Long-lasting synthetic chemicals called PFAS persist through wastewater treatment at levels that may affect the long-term feasibility of irrigation using treated wastewater, according to a study conducted by researchers at Penn State and recently published in the Agronomy Journal.
Per-and polyfluoroalkyl substances, often referred to as “forever chemicals,” form a group a more than 4,700 synthetic compounds. They are used to make fluoropolymer coatings and products that resist heat, oil, stains, grease and water, and are found in a variety of products from clothing and furniture to food packaging and nonstick cooking surfaces.
“PFAS are so pervasive and persistent that they have been found in the environment all over the world, even in remote locations,” said Heather Preisendanz, associate professor of agricultural and biological engineering at Penn State. “Unfortunately, these compounds have been shown to negatively impact ecological and human health, particularly because they can bioaccumulate up the food chain and affect development in children, increase risk of cancer, contribute to elevated cholesterol levels, interfere with women’s fertility, and weaken immune systems.”
Because of their wide variety of uses, PFAS enter wastewater treatment plants from both household and industrial sources, said Preisendanz.
Beneficial reuse of treated wastewater is an increasingly common practice in which treated wastewater is used for irrigation and other non-potable purposes.
According to Preisendanz, this practice provides an opportunity for the soil to act as an additional filter for PFAS, reducing the immediate effect of direct discharge of PFAS to surface water, as would typically happen following traditional wastewater treatment.
However, given that the chemical structures of PFAS are difficult to degrade, the risks and potential trade-offs of using treated wastewater for irrigation practices, especially over the long term, are not well understood.
“PFAS have been shown to be taken up by crops and enter the food chain when the crops are consumed, so when treated wastewater is used for irrigation activities in agricultural fields, understanding these trade-offs is of critical importance,” she said.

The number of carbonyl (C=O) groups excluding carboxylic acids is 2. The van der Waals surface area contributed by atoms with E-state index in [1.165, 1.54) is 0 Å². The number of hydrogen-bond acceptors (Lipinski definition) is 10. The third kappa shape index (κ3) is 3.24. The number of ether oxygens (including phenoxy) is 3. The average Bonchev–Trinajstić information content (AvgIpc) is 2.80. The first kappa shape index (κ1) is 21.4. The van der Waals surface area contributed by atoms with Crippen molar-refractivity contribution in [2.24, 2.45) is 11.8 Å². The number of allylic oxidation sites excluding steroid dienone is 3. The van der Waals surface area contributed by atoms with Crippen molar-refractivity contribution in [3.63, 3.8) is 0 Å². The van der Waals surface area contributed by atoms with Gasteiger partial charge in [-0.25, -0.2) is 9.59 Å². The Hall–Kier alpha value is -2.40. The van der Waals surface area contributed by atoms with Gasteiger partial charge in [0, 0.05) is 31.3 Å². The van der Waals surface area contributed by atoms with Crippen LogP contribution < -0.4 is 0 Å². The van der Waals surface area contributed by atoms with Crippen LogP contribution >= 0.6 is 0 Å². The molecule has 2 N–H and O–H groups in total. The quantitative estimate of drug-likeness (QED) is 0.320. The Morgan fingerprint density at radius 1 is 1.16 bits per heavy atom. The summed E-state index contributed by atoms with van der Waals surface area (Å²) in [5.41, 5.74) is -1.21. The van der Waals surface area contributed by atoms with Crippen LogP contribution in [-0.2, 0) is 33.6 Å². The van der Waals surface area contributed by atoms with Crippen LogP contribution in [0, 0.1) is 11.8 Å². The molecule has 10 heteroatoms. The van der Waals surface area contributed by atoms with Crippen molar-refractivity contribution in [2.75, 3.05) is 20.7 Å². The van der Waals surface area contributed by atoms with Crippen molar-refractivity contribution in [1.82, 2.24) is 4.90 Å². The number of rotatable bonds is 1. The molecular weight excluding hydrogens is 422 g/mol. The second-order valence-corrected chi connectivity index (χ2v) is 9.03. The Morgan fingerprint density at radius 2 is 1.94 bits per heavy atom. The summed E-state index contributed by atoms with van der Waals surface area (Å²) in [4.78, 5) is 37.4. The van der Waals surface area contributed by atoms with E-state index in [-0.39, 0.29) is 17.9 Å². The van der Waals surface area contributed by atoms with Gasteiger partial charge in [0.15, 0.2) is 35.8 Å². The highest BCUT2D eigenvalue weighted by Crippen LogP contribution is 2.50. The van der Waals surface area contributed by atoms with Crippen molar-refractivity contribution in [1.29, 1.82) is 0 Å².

Preisendanz and her colleagues analyzed PFAS concentrations in water that passed through a water reclamation facility. They collected bimonthly water samples from fall 2019 through winter 2021 prior to treatment and after treatment.
Since the treated water from the wastewater treatment plant is used to irrigate nearby crops, the team also collected tissues from those crops, including corn silage and tall fescue, to assess the presence of PFAS.
The team identified 10 types of PFAS across the site, with average total measured concentrations of 88 nanograms per liter in the wastewater effluent and concentrations as high as 155 nanograms per liter in the downstream monitoring wells.
The conclusions suggest that occurrence of PFAS across the site is nearly ubiquitous and that levels increase with the direction of groundwater flow.
The EPA recently said two of the most PFAS are a risk to human health at any detectable level.
“This presents potential challenges for beneficial reuse of wastewater,” Preisendanz said.
While the groundwater near the spray-irrigation site the team studied is not used for drinking and not likely to pose a risk to human health in that regard, the team did find several PFAS compounds in crop tissue samples collected at both irrigated and nonirrigated portions of the site.
“This suggests that PFAS may enter the food chain when these crops are fed to livestock,” Preisendanz said, adding that future research is needed to determine potential risks to livestock health and the potential implications of PFAS presence in meat and dairy products.
This research was funded in part by the Penn State Office of the Physical Plant, USDA Agricultural Research Service, the USDA National Institute of Food and Agriculture, Environmental Protection Agency, and the Penn State Institutes of Energy and the Environment.